Using an smtp pickup directory for ASP.NET development

posted on 28th Nov 2007

I don't know why this never occurred to me before, but using SpecifiedPickupDirectory as the SmtpDeliveryMethod for sending email while developing ASP.NET websites is a very good idea.

I was recently 'forced' to start using a mail pickup directory for development when I upgraded to Vista (yes I said upgraded) and found out that IIS7 doesn't ship with an SMTP Server. Many blog posts out there recommend using third party software like SmarterMail, Free SMTP Server or other cheap shareware products, but if it's for your development machine I say: don't do it!

Why not simply configure your mail settings to use a pickup directory?

  • All email is written as an .eml file to the folder you specify.
  • Peace of mind that your system in development isn't going to send your client an unintended email.
  • No more waiting for your test emails to be delivered . Network problems and latency disappear.
  • You can monitor every email your application is sending via a folder. Okay, you have log files for this in SMTP, but peeking into a folder is pretty convenient during development.
  • Your inbox won't get cluttered with numerous development emails, they just sit in the pickup folder ready for you to view and/or delete.
  • No more fake or catch-all email addresses to maintain. Because each email is dumped to the folder, you just open it from the file system.
  • Store your mail in a separate folder for each website for easier use.
  • Order the files in your pickup directory by "Date Modified" to see the latest messages that have arrived as you'll most probably want to check the last few messages as you develop.

And of course we have some cons to our pros... well, a "con" at least.

  • Files use a GUID as their filename - not very helpful as you have to open the message (or wait for the summary to be extracted as a tool tip) to view the subject line, sender and recipient.

Of course, this concept really only applies to your development machine. You may want set up an SMTP server for your staging servers (and obviously your production servers ;), but your dev PC is personal - keep it that way.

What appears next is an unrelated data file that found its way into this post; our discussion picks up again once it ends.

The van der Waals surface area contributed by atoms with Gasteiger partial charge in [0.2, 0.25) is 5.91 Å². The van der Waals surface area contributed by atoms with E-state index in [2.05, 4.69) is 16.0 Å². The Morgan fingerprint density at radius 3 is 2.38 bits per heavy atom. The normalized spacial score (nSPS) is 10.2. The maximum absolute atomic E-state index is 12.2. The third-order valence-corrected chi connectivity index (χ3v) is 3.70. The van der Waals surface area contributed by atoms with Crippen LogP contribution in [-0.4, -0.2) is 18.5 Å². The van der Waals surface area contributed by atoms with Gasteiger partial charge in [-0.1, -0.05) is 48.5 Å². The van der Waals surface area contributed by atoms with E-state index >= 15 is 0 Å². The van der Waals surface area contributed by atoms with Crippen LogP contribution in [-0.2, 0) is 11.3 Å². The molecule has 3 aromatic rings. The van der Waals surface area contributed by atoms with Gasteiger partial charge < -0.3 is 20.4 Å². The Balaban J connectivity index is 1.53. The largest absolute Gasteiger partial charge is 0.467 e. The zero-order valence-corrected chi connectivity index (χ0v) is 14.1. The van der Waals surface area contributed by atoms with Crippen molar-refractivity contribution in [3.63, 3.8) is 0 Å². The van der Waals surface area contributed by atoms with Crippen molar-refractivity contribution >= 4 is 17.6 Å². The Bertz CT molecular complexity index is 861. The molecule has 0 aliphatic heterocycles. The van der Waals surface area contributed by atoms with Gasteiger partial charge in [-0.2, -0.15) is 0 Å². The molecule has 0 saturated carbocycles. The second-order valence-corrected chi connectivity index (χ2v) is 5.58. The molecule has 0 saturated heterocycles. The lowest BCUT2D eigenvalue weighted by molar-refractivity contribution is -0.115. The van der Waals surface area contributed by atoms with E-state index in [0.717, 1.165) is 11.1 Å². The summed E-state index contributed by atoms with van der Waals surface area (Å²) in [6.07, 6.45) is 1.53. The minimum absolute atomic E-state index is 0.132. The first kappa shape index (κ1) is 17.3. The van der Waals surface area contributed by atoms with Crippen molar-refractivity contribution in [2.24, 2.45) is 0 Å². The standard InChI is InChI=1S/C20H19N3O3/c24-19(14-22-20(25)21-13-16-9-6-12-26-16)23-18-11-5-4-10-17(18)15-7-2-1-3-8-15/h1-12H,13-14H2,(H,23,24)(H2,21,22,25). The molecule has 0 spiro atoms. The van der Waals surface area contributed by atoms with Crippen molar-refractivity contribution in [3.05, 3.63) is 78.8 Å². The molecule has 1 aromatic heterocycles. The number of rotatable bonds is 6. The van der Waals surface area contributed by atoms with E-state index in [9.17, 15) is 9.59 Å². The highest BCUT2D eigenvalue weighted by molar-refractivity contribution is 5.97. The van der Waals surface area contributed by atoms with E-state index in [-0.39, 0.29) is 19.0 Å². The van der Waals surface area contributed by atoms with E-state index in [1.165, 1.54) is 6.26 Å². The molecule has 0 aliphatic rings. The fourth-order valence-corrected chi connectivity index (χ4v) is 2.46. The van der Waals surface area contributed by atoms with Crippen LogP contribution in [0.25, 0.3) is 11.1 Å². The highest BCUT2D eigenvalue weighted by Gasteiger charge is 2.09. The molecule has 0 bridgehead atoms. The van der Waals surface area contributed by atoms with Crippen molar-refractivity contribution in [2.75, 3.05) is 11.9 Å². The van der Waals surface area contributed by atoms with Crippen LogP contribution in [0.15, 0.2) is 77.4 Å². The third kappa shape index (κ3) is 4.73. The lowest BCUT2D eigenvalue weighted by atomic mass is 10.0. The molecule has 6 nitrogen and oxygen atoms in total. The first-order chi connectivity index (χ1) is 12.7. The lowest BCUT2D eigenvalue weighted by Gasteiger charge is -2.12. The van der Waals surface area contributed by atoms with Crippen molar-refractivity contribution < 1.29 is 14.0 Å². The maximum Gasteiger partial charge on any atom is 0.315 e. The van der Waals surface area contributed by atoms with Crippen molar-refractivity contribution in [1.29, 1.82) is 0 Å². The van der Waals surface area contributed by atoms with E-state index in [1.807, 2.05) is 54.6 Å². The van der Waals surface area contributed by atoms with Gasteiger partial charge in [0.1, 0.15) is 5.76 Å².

Need further convincing?

Argument #1: Mass Mail

Imagine developing a newsletter application, and you need a few thousand addresses to test load (and that funky status widget you built to monitor the send progress). You don't want to have to go and download the few thousand emails to verify them. Look in your pickup folder. Count the number of emails produced. Open a few and inspect the contents. Look for differences in file size; it may give you a clue that something has gone awry.

Argument #2: Testing with a copy of the production database, or at least, some semi-real data

So you've decided to download a copy of the production database so you can test your new features with some real data. You don't want all that new email functionality sending the real recipient your half completed development emails. Look at the pickup directory for the emails of the user your testing against - exactly the way they would see them.

Argument #3: Waiting

From my experience, sending mail from within our development environment, to an outside network takes a wee bit of time. Usually, production environment is fairly instant for sending mail, and that's great. But in dev mode, you might have to hit your send & receive button a few times. Maybe you receive the email, maybe you don't. You hit send & receive a few more times, come to the conclusion something is b0rked, the mail didn't send or the outside network went down. Execute the step to send the email again, hit send & receive only to get both emails. sigh. Again, it's simple, after you've completed the step that sends the email, have a peek at the new file in the pickup folder.

If you're now convinced, you may pass go, collect $200 and move on to the configuration settings.

Mail Settings Configuration

Configuration is simple, just change the delivery method to SpecifiedPickupDirectory, and add the location to the folder you want to use to store your mail in as per the example below. You do have to enter the full path of the pickup directory, and the directory must exist, but that's really the only caveat.

    <smtp deliveryMethod="SpecifiedPickupDirectory" from="">
      <specifiedPickupDirectory pickupDirectoryLocation="C:\Development\MyWebApp\Mail" />

And that's about all there is to it. Once you let go of your old ways and adopt the pickup directory, it becomes a pretty reliable way to get your development done. I hope this helps.

[UPDATE] See my follow on post Programmatically setting the SmtpClient pickup directory location at runtime, for another helpful development technique.